The Eastmain River, formerly written East Main, is a river in west central Quebec. It rises in central Quebec and flows 800 km (500 mi) west to James Bay, draining an area of 46,400 km2 (17,900 sq mi). The First Nations Cree village of Eastmain is located beside the mouth.
Eastmain River in Dec. 2005 at the James Bay Road.
Eastmain River original basin in yellow and orange. Diverted basin in orange.
|⁃ location||Baie-James, Nord-du-Québec, Québec, Canada|
|⁃ coordinates||52°31′30″N 70°52′00″W|
|⁃ elevation||554 m (1,818 ft)|
|Eastmain, Nord-du-Québec, Quebec, Canada|
|0 m (0 ft)|
|Length||756 km (470 mi)|
|Basin size||46,400 km2 (17,900 sq mi)|
|⁃ average||930 m3/s (33,000 cu ft/s)|
Eastmain is a compounding of the river's former name East Main, taken from the former Hudson's Bay Company outpost at its mouth, which controlled the HBC's operations in the East Main District on the eastern side of James Bay.
Since the late 1980s, most of the waters of the Eastmain River have been diverted and flow northwards through the Opinaca Reservoir, with a surface area of about 950 km², and into the Robert-Bourassa Reservoir of Hydro-Québec's La Grande Complex. The remainder of the Eastmain River contains only about 10% of the volume of its former flow, and is now subject to freeze-up in winter (see photo). These changes have affected the Cree and Inuit peoples who live along the Eastmain River and James Bay coast.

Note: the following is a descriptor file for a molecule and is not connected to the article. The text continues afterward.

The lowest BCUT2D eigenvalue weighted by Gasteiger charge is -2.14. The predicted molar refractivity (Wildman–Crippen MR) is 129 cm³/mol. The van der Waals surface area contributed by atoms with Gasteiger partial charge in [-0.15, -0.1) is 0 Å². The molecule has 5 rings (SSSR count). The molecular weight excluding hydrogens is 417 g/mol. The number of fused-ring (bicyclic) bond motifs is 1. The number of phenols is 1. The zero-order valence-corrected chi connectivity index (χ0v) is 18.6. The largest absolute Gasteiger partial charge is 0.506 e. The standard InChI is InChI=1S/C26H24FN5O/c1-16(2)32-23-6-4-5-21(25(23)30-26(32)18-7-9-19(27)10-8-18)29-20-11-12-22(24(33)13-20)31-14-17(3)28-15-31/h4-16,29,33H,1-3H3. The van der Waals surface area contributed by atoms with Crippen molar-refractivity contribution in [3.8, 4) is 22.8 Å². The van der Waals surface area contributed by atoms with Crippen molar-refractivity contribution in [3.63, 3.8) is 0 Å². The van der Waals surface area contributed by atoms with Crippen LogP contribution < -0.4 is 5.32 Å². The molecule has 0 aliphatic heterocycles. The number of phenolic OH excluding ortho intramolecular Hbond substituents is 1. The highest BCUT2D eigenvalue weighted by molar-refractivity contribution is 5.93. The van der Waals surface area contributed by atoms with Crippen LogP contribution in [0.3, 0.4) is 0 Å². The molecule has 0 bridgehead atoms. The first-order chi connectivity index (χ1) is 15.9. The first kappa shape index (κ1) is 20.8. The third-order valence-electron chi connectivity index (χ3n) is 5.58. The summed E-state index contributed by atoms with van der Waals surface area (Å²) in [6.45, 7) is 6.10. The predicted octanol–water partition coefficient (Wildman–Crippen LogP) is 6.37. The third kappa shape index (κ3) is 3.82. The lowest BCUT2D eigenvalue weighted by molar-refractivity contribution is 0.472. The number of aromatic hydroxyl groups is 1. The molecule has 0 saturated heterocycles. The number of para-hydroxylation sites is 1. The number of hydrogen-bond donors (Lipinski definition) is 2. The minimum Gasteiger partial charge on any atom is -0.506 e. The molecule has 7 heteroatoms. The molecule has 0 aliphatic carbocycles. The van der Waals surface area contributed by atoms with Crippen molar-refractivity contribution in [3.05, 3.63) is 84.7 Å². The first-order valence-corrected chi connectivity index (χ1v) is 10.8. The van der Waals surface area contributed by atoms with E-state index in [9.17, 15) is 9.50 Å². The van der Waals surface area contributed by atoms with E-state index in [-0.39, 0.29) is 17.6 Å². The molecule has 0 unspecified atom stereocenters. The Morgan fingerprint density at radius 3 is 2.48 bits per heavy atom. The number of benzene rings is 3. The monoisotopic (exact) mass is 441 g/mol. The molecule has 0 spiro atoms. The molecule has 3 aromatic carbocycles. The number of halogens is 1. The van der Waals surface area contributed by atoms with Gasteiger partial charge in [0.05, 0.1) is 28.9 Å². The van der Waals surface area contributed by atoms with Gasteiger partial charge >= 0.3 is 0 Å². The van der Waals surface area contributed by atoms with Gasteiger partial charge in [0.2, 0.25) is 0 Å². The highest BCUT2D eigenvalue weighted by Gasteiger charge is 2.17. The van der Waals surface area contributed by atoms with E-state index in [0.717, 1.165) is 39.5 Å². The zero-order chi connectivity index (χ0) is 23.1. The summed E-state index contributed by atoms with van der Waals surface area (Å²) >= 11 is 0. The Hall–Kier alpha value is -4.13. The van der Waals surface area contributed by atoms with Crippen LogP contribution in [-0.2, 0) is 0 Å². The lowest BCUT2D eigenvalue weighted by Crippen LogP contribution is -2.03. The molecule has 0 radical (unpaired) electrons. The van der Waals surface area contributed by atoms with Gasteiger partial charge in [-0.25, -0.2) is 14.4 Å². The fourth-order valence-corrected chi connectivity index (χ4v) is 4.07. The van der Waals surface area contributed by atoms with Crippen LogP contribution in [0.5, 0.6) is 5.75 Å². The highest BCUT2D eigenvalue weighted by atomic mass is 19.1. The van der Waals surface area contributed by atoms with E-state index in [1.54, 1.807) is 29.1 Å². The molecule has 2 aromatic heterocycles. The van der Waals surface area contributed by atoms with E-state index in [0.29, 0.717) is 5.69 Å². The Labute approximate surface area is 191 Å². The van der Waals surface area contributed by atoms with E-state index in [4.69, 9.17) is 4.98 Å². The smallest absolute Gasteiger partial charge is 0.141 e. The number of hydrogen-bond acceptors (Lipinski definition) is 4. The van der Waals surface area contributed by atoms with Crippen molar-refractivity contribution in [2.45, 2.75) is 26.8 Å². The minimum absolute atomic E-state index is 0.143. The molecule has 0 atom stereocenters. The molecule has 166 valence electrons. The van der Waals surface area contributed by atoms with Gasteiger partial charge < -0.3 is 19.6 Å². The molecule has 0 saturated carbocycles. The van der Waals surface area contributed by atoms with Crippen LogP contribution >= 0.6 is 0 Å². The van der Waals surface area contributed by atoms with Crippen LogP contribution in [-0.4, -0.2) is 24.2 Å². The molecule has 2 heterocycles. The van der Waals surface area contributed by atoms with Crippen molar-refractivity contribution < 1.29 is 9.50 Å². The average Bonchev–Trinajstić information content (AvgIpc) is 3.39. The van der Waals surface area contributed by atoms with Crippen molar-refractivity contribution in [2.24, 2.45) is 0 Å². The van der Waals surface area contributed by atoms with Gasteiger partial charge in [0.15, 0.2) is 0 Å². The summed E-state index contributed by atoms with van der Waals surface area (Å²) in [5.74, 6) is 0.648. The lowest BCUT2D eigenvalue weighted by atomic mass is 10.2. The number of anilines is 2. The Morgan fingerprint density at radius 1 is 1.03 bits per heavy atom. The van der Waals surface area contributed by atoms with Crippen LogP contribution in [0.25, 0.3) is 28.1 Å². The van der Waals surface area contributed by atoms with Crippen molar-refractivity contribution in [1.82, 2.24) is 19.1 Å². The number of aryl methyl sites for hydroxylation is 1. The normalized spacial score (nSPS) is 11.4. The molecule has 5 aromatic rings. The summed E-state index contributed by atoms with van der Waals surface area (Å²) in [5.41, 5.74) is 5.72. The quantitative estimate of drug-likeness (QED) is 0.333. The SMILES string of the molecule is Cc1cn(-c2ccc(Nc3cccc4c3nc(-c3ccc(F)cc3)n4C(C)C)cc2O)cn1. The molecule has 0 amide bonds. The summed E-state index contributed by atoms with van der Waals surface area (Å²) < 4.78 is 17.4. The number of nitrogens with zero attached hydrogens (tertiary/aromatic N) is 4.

A further hydroelectric project on the upper Eastmain River was under construction in 2005. The project was part of the original hydroelectric project provided for by the James Bay and Northern Quebec Agreement of 1975. The Eastmain Reservoir will eventually have a surface area of about 600 km² and the Eastmain-1 power plant will generate a maximum of 900 MW.
The mouth of the Eastmain was a center of the Hudson Bay Company fur trade. Charles Bayly reached it from Rupert House in the 1670s. After Rupert House was destroyed in 1686, the area was visited by a ship from York Factory. In 1723-24 Joseph Myatt of the Hudson's Bay Company built a post.
- Atlas of Canada Archived February 2, 2007, at the Wayback Machine (all values of original river prior to hydro-electric development.)
- Low, Albert Peter (1896), Report on Explorations in the Labrador Peninsula along the East Main, Koksoak, Hamilton, Manicuagan, and Portions of Other Rivers in 1892-93-94-95, Geological Survey of Canada, Ottawa: S.E. Dawson.
- Arthur S Morton, A History of the Canadian West to 1870-71, no date, circa 1950